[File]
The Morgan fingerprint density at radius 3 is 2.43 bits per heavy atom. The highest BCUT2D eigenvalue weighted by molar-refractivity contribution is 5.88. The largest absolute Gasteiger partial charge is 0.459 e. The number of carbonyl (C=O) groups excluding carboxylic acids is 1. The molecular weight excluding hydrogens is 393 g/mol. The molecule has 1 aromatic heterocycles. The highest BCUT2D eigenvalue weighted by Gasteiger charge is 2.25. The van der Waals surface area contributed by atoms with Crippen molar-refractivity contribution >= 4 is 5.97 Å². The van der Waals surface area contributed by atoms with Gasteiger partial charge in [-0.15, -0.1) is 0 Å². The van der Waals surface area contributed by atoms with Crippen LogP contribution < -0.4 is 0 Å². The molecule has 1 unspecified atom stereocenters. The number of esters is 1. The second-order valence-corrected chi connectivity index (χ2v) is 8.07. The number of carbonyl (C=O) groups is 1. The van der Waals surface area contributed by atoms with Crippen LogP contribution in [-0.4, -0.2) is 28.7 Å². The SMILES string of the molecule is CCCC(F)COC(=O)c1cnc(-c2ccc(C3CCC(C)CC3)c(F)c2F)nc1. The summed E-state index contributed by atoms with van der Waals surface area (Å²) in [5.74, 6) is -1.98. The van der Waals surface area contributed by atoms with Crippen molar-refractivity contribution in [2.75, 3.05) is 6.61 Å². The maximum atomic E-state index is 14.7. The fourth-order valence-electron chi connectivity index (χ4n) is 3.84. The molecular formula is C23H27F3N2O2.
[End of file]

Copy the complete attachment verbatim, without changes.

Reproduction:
The Morgan fingerprint density at radius 3 is 2.43 bits per heavy atom. The highest BCUT2D eigenvalue weighted by molar-refractivity contribution is 5.88. The largest absolute Gasteiger partial charge is 0.459 e. The number of carbonyl (C=O) groups excluding carboxylic acids is 1. The molecular weight excluding hydrogens is 393 g/mol. The molecule has 1 aromatic heterocycles. The highest BCUT2D eigenvalue weighted by Gasteiger charge is 2.25. The van der Waals surface area contributed by atoms with Crippen molar-refractivity contribution >= 4 is 5.97 Å². The van der Waals surface area contributed by atoms with Gasteiger partial charge in [-0.15, -0.1) is 0 Å². The van der Waals surface area contributed by atoms with Crippen LogP contribution < -0.4 is 0 Å². The molecule has 1 unspecified atom stereocenters. The number of esters is 1. The second-order valence-corrected chi connectivity index (χ2v) is 8.07. The number of carbonyl (C=O) groups is 1. The van der Waals surface area contributed by atoms with Crippen LogP contribution in [-0.4, -0.2) is 28.7 Å². The SMILES string of the molecule is CCCC(F)COC(=O)c1cnc(-c2ccc(C3CCC(C)CC3)c(F)c2F)nc1. The summed E-state index contributed by atoms with van der Waals surface area (Å²) in [5.74, 6) is -1.98. The van der Waals surface area contributed by atoms with Crippen molar-refractivity contribution in [2.75, 3.05) is 6.61 Å². The maximum atomic E-state index is 14.7. The fourth-order valence-electron chi connectivity index (χ4n) is 3.84. The molecular formula is C23H27F3N2O2.